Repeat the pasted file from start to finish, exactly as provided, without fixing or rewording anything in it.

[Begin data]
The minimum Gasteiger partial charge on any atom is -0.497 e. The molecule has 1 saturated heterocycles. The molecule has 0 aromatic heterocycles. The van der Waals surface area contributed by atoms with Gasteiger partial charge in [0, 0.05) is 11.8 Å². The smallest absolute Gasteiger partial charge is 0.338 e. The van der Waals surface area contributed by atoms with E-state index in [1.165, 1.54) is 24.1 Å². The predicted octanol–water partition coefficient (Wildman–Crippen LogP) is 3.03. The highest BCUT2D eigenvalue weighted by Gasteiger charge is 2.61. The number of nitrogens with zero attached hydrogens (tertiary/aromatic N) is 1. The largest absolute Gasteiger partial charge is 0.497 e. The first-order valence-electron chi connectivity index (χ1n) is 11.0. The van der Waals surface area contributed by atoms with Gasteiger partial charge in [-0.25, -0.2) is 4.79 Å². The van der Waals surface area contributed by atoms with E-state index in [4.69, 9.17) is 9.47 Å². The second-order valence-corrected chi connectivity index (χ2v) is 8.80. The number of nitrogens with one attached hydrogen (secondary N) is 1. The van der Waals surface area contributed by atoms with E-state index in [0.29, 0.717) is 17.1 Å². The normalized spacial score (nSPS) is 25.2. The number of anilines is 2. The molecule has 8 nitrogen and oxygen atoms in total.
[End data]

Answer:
The minimum Gasteiger partial charge on any atom is -0.497 e. The molecule has 1 saturated heterocycles. The molecule has 0 aromatic heterocycles. The van der Waals surface area contributed by atoms with Gasteiger partial charge in [0, 0.05) is 11.8 Å². The smallest absolute Gasteiger partial charge is 0.338 e. The van der Waals surface area contributed by atoms with E-state index in [1.165, 1.54) is 24.1 Å². The predicted octanol–water partition coefficient (Wildman–Crippen LogP) is 3.03. The highest BCUT2D eigenvalue weighted by Gasteiger charge is 2.61. The number of nitrogens with zero attached hydrogens (tertiary/aromatic N) is 1. The largest absolute Gasteiger partial charge is 0.497 e. The first-order valence-electron chi connectivity index (χ1n) is 11.0. The van der Waals surface area contributed by atoms with Gasteiger partial charge in [-0.25, -0.2) is 4.79 Å². The van der Waals surface area contributed by atoms with E-state index in [4.69, 9.17) is 9.47 Å². The second-order valence-corrected chi connectivity index (χ2v) is 8.80. The number of nitrogens with one attached hydrogen (secondary N) is 1. The van der Waals surface area contributed by atoms with E-state index in [0.29, 0.717) is 17.1 Å². The normalized spacial score (nSPS) is 25.2. The number of anilines is 2. The molecule has 8 nitrogen and oxygen atoms in total.